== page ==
Tapini and Guari LLGs goes into Eliminations – GOILALA DISTRICT

Tapini and Guari LLGs goes into Eliminations - GOILALA DISTRICT


Tapini has gone into the 5th Eliminations. And they aim to get down to the business end of the counts tomorrow. After 5th elimination for Tapini LLG President Seat counts…the ladder stands as…

1. Michael Moro – 761
2. Keleto Kope – 583
3. Anthony Onne – 403
4. Allan Kaurupu – 379
5. John Anamala – 319

Guari LLG went into the last count of the First Preference Votes – count 9 – and closed shop to start on the eliminations tomorrow.

Guari President Count 7 and progressive total as follows;

1. Balai Patrick – 990
2. Mathew Poia – 370
3. Thaddus T. Haiva – 200
4. John Kiar – 175
5. Steven T. Javoi – 165

Woitape LLG has completed its normal Ward Councilor counts for all 9 wards today, declaring Ward 6, 7,8 and 9 Wards today. [refer to picture].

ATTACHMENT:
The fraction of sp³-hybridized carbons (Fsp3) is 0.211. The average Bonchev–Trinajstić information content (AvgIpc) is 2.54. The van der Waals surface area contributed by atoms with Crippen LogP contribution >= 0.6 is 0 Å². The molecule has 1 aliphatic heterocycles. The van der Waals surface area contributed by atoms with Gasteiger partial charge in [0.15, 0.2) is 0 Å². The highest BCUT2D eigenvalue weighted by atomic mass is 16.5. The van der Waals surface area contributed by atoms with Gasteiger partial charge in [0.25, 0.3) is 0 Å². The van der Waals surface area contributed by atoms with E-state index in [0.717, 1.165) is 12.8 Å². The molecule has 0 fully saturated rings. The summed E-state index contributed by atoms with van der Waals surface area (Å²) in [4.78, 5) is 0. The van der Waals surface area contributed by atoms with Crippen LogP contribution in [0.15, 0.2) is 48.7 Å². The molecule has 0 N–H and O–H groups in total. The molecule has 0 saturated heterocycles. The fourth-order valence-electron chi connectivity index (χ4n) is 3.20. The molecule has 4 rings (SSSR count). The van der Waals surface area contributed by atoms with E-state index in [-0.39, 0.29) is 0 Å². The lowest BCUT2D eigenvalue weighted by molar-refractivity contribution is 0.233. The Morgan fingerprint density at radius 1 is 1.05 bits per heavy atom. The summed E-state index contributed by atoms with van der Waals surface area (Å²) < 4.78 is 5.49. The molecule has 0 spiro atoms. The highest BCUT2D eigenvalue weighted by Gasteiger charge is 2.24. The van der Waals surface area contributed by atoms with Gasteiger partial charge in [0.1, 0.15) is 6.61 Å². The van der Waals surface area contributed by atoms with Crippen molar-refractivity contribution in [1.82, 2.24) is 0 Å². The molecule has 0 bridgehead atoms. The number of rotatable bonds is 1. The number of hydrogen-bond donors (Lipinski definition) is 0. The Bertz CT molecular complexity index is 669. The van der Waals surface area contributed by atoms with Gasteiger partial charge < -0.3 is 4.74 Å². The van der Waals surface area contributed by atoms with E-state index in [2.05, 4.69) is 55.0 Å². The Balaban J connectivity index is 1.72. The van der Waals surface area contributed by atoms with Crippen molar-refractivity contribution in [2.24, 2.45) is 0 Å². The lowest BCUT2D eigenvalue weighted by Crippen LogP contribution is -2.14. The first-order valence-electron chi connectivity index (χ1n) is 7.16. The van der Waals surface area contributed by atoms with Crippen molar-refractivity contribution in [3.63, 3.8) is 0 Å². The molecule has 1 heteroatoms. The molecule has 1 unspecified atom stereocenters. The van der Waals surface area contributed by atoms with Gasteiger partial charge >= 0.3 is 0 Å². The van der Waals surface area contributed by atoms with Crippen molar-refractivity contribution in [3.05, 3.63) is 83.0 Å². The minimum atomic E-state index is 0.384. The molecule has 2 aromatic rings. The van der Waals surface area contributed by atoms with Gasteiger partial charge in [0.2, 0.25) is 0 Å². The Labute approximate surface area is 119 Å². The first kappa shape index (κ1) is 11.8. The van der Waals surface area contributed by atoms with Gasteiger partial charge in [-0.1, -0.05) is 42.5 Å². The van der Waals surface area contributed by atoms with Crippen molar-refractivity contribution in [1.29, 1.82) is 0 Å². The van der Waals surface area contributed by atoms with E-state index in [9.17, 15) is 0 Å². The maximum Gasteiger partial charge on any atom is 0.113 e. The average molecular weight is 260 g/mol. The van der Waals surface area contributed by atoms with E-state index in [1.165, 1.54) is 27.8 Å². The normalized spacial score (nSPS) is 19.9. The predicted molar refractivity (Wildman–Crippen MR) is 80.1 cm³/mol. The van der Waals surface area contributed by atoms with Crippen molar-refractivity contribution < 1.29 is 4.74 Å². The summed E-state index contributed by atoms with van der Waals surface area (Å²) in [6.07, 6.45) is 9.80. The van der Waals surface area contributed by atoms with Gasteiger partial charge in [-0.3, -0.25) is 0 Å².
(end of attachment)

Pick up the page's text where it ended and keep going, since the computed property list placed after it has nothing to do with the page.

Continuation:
PNG FM NEWS FEED… with Belinda Kora, tomorrow at 8. We have locked down Daniel Riolo at Tapini as the spokes person who will talk to PNG FM News Crew and we also locked down Philip Kiso [who told me he lost my number] to be on standby at Woitape.

I will ensure these two gentlemen are online and available before PNG FM News Crew calls them.

Thanks to our sources on the ground and thanks also to GFI team for the flex top up for our Tapini sources.

Special mention to PNG FM Crew, for making time available to air our Elections Updates.

Long Live the GOILALA Dream.
Top Evening.

Mathew Poia – Enters the Race – Goilala District LLG Elections Update